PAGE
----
On the very same day that The Washington Post is shaming Sarah Palin on the front page for using the phrase "blood libel," the Post editorial page welcomed the shameless Rev. Al Sharpton to paint himself as a peacemaker in the post-Tucson political games. The headline was "Passion without poison." Nowhere in the article did the supposedly reformed Sharpton find the words to apologize for smearing innocent people with the Tawana Brawley rape hoax, something he's never apologized for. But the Post finds him worthy to deliver their sermon.
This may have been organized by Post editorial writer Jonathan Capehart, one of the first on Wednesday to attack Sarah Palin on TV for using the words "blood libel" to describe the evidence-free charge that Palin and other conservatives were guilty for Jared Loughner's murderous rampage. On the Post website, Capehart honored Sharpton for his maturation:
I have known and covered Rev. Al Sharpton for about 17 years. And during that time I have watched him evolve from the rabble-rousing "portly preacher" with a penchant for chasing controversy in jogging suits to the slimmed down statesman comfortable and welcome in the halls of power. This maturation didn't happen overnight. He learned from his mistakes and listened to those who saw him on the verge of wasting his potential.
Sharpton has a lesson for Palin, Capehart insisted: "Hopefully, Palin and others across the political spectrum will take heed." Capehart wrote this even as he acknowledged: "Again, there is no direct link between the gunsights map on which Sarah Palin targeted 20 members of Congress, including Rep. Gabrielle Giffords (D-Ariz.), during the midterm elections and the alleged murderous actions of Jared Lee Loughner." But she still deserves Sharpton's lecture, apparently.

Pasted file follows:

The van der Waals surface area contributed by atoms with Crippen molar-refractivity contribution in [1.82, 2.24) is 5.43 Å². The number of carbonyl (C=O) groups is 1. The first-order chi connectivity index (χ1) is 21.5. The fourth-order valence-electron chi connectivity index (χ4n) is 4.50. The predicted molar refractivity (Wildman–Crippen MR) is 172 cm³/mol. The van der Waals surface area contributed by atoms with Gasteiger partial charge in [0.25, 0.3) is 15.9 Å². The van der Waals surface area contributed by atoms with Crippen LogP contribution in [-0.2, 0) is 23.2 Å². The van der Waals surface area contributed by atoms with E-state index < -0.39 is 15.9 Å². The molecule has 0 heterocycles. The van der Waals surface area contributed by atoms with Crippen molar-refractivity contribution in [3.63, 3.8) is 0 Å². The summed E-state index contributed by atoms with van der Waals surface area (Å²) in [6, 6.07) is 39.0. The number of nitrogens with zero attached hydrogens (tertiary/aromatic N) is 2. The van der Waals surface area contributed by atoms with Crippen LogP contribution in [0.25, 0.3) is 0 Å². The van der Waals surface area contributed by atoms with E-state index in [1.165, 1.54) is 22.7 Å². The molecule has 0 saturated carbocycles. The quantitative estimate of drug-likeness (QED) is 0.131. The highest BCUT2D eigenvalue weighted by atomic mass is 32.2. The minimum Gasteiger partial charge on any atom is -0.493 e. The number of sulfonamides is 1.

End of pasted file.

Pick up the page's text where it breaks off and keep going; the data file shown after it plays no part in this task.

The morning that I was to lead a peaceful march, I gave a speech during a weekly radio broadcast in which I said that we need to deal with a "white interloper" who was trying to alter the landscape of Harlem. My clear intent was to lead a peaceful protest. I did so that day, but I was wrong to refer to this man's race, and I was not careful in making distinctly clear that we were solely calling for nonviolent opposition.
Two and half months later, a disturbed and troubled man went to a neighboring store and set a fire. He killed several of the store's employees and then himself. My words were immediately raised in the media. My initial response was to defend the fact that I had never condoned such violence, and never would. But the fact is, if I in any way contributed to the climate - which was clearly more volatile than I had thought - I had to be more careful and deliberate in my public language rather than sharpen my defenses.
Does anyone believe that Al Sharpton "learned his lesson" back in 1995 and has been a racial peacemaker for 15 years? It's jaw-dropping that a "respectable" newspaper would honor Sharpton as someone who can teach Sarah Palin a lesson.